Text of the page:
TV image of entrepreneurs off-putting

Dragons’ Den and The Apprentice portrayal based on entertainment rather than encouraging entrepreneurship.

Two BBC television programmes – Dragons’ Den and The Apprentice – project an inaccurate image of entrepreneurs and the business startup process that could be off-putting for people considering starting their own business. These are findings of a YouGov survey of small business leaders for the Centre for Entrepreneurs, which has called for broadcasters to do more to reflect the positive role of entrepreneurs in their programming.

The Centre, which launched this month – spearheaded by the Legatum Institute and serial entrepreneur and former Channel 4 Chairman Luke Johnson – commissioned the survey to explore the impact of entrepreneurial programming on startup formation. Yet it found that, although the programmes have played a role in raising awareness (76%) of entrepreneurship, the narrow and outdated programme formats, as well as the poor portrayal of those involved, is doing more harm than good.

The Apprentice – in which 16 young entrepreneurs are whittled down to a single winner of a £250,000 investment from Lord Sugar – generated a particularly negative response from small business leaders. Some 88% of those familiar with The Apprentice thought that the candidates were chosen to appear on the show because they would make good television, rather than because they offer credible investment opportunities. Meanwhile, 61% of respondents thought the show portrays entrepreneurs in a negative light while 61% believed the behaviour of contestants was off-putting to aspiring entrepreneurs.

Dragons’ Den, in which would-be entrepreneurs showcase their ideas to five hard- headed angel investors, was another BBC programme that respondents considered unhelpful when it came to encouraging would-be business startups. Some 76% of respondents who are familiar with the show thought that the entrepreneurs seeking investment were chosen because they would make good television, with just 13% thinking they were chosen to pitch in “the Den” because the offered credible investment opportunities.

Some 55% were concerned that Dragons’ Den creates a misconception that all businesses require equity investment to succeed, while 53% called for a new TV programming providing greater coverage of alternative funding approaches for startups, including the use of crowd-funding.

And many were unhappy by what they saw as the patronising grilling from the panel of would-be investors (the “Dragons”) – with words such as “condescending” and “rude” featuring strongly as descriptions of panellists.

Meanwhile, many respondents thought the would-be entrepreneurs were portrayed as “naive” or “unprepared”. One respondent commented, “[The programme] is so highly edited: the portrayal is cynically designed to show them as either idiots or cases worthy of sympathy/admiration according to what makes the best television.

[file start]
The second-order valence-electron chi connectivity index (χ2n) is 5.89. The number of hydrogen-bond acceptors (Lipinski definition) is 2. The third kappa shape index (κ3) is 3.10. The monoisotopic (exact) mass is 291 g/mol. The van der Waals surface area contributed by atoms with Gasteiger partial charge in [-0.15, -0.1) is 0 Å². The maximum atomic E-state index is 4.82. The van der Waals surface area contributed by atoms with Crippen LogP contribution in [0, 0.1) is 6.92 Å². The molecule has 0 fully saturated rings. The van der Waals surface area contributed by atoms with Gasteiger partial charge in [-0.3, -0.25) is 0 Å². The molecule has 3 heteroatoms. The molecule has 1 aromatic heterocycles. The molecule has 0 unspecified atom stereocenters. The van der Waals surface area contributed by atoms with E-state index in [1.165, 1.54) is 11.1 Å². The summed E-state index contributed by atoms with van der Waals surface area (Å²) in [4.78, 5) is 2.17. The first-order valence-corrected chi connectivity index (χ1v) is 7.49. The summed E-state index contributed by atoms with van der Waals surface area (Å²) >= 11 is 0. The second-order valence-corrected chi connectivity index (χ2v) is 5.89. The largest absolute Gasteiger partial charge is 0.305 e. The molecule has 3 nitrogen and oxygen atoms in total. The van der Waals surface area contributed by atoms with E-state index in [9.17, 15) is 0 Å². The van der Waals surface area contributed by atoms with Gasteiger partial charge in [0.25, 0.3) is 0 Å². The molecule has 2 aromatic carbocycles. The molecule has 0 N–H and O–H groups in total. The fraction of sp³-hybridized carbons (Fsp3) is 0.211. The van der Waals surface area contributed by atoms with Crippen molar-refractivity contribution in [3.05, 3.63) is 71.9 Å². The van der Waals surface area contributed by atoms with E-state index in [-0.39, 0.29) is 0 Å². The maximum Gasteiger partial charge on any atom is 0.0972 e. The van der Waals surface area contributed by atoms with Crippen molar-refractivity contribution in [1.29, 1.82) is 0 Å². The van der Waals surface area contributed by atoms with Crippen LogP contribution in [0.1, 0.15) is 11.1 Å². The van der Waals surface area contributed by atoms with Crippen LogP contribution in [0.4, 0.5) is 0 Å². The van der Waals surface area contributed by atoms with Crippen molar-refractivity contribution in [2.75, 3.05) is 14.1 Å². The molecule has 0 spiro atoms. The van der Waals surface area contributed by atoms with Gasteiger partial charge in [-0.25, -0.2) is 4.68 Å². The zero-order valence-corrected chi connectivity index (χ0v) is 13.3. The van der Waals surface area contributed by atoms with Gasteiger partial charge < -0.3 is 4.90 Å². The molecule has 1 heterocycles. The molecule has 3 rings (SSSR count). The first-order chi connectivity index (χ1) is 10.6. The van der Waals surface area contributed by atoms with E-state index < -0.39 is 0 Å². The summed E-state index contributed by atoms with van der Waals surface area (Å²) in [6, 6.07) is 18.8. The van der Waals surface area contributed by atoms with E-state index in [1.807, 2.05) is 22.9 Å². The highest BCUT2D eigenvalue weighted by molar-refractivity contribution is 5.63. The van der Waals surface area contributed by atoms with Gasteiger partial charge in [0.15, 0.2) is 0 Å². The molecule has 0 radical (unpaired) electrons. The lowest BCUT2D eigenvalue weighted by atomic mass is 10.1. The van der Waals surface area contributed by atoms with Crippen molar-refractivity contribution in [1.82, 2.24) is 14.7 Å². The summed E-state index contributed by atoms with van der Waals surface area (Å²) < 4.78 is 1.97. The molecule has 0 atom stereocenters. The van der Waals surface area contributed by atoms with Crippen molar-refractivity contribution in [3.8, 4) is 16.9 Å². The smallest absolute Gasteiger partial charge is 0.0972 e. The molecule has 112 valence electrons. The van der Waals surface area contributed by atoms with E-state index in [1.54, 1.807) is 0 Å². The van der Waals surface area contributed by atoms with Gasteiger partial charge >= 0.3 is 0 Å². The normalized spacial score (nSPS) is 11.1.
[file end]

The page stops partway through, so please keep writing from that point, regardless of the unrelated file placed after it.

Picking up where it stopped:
The format of The Apprentice was also criticised, with 74% of small business decision makers agreeing that it does not present an accurate picture of the business investment process. Some 55% of respondents supported a revised format where entrepreneurs would pitch their ideas to Lord Sugar first, before shortlisted contestants undertake the usual challenges to prove their entrepreneurial credentials.

The Centre has called upon broadcasters to provide a more realistic portrayal of entrepreneurs and the business startup process, as well as do more to celebrate the diversity of British startups and high-growth companies.

Luke Johnson, Chairman of the Centre said: “Entrepreneurs come from a range of backgrounds and are motivated by all manner of goals. The vast majority of entrepreneurs are not egotistic or mad, they simply want to work for themselves and make a difference – thus generating enormous benefits for the UK in terms of job creation and innovation. Yet the contestants in both programmes seem to have been chosen for their entertainment value above all else. They come with a set of attributes that could only be described as off-putting. With The Apprentice the programme’s producers seem to be deliberately portraying, particularly-young entrepreneurs as greedy, self-regarding and, frankly, a bit dim-witted. Meanwhile, on Dragons’ Den they are treated like lambs to the slaughter. How is this helping the UK economy?”

Matt Smith, Director of the Centre concludes: “While both programmes have raised awareness of entrepreneurship, they seem stuck with a tired format pushing a narrow and flawed image of entrepreneurs. It is now time for the BBC to mature their programmes to reflect the positive side of entrepreneurship, and to celebrate their wider value in society and the economy. Entrepreneurs are transforming Britain’s industries, communities and culture: the BBC needs to reflect this.”

All figures, unless otherwise stated, are from YouGov Plc. Total sample size was 547 senior decision makers, 406 of whom were aware of Dragons Den or The Apprentice. Fieldwork was undertaken between 16th – 19th September 2013. The survey was carried out online. The figures have been weighted and are representative of all GB adults (aged 18+).